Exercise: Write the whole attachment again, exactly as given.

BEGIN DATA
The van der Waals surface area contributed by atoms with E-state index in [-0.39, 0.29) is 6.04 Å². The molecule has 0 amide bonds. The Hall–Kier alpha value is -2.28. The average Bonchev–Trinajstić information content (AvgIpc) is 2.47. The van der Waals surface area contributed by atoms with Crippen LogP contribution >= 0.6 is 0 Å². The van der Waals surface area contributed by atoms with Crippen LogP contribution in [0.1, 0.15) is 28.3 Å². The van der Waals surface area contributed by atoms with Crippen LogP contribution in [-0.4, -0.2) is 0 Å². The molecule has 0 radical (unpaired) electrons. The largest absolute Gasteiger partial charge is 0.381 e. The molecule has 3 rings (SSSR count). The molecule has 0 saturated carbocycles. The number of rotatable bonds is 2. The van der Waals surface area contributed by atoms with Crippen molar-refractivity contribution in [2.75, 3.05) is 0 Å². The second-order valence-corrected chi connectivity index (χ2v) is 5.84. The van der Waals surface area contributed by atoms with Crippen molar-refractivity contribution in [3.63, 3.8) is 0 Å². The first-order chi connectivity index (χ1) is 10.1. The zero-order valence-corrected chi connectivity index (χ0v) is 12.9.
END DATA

The van der Waals surface area contributed by atoms with E-state index in [-0.39, 0.29) is 6.04 Å². The molecule has 0 amide bonds. The Hall–Kier alpha value is -2.28. The average Bonchev–Trinajstić information content (AvgIpc) is 2.47. The van der Waals surface area contributed by atoms with Crippen LogP contribution >= 0.6 is 0 Å². The van der Waals surface area contributed by atoms with Crippen LogP contribution in [0.1, 0.15) is 28.3 Å². The van der Waals surface area contributed by atoms with Crippen LogP contribution in [-0.4, -0.2) is 0 Å². The molecule has 0 radical (unpaired) electrons. The largest absolute Gasteiger partial charge is 0.381 e. The molecule has 3 rings (SSSR count). The molecule has 0 saturated carbocycles. The number of rotatable bonds is 2. The van der Waals surface area contributed by atoms with Crippen molar-refractivity contribution in [2.75, 3.05) is 0 Å². The second-order valence-corrected chi connectivity index (χ2v) is 5.84. The van der Waals surface area contributed by atoms with Crippen molar-refractivity contribution in [3.63, 3.8) is 0 Å². The first-order chi connectivity index (χ1) is 10.1. The zero-order valence-corrected chi connectivity index (χ0v) is 12.9.